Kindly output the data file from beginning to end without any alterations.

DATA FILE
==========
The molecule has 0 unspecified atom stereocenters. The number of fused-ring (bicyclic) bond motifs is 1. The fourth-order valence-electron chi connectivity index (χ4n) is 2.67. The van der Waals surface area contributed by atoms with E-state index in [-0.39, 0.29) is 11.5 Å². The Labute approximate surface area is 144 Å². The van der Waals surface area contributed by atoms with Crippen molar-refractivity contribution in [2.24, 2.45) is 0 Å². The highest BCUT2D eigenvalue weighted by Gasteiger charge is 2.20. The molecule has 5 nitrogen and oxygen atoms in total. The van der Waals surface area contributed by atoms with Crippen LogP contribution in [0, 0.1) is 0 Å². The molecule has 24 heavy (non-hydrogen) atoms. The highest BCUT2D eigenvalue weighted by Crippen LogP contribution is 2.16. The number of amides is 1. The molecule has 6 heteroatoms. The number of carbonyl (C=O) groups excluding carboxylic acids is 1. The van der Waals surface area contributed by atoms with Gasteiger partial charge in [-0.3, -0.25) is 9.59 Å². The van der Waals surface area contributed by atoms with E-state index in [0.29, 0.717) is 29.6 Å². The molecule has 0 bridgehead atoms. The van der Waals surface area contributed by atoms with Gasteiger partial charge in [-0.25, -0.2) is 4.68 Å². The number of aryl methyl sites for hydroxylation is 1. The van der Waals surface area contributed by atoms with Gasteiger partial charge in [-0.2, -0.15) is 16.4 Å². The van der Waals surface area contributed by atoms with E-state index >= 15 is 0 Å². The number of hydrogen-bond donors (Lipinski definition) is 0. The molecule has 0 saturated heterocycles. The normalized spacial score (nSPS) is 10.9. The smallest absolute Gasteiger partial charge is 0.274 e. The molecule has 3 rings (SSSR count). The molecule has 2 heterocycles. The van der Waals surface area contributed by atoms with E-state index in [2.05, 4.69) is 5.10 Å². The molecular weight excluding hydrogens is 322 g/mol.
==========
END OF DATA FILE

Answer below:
The molecule has 0 unspecified atom stereocenters. The number of fused-ring (bicyclic) bond motifs is 1. The fourth-order valence-electron chi connectivity index (χ4n) is 2.67. The van der Waals surface area contributed by atoms with E-state index in [-0.39, 0.29) is 11.5 Å². The Labute approximate surface area is 144 Å². The van der Waals surface area contributed by atoms with Crippen molar-refractivity contribution in [2.24, 2.45) is 0 Å². The highest BCUT2D eigenvalue weighted by Gasteiger charge is 2.20. The molecule has 5 nitrogen and oxygen atoms in total. The van der Waals surface area contributed by atoms with Crippen LogP contribution in [0, 0.1) is 0 Å². The molecule has 24 heavy (non-hydrogen) atoms. The highest BCUT2D eigenvalue weighted by Crippen LogP contribution is 2.16. The number of amides is 1. The molecule has 6 heteroatoms. The number of carbonyl (C=O) groups excluding carboxylic acids is 1. The van der Waals surface area contributed by atoms with Gasteiger partial charge in [-0.3, -0.25) is 9.59 Å². The van der Waals surface area contributed by atoms with E-state index in [0.29, 0.717) is 29.6 Å². The molecule has 0 bridgehead atoms. The van der Waals surface area contributed by atoms with Gasteiger partial charge in [-0.25, -0.2) is 4.68 Å². The number of aryl methyl sites for hydroxylation is 1. The van der Waals surface area contributed by atoms with Gasteiger partial charge in [-0.2, -0.15) is 16.4 Å². The van der Waals surface area contributed by atoms with E-state index >= 15 is 0 Å². The number of hydrogen-bond donors (Lipinski definition) is 0. The molecule has 0 saturated heterocycles. The normalized spacial score (nSPS) is 10.9. The smallest absolute Gasteiger partial charge is 0.274 e. The molecule has 3 rings (SSSR count). The molecule has 2 heterocycles. The van der Waals surface area contributed by atoms with E-state index in [2.05, 4.69) is 5.10 Å². The molecular weight excluding hydrogens is 322 g/mol.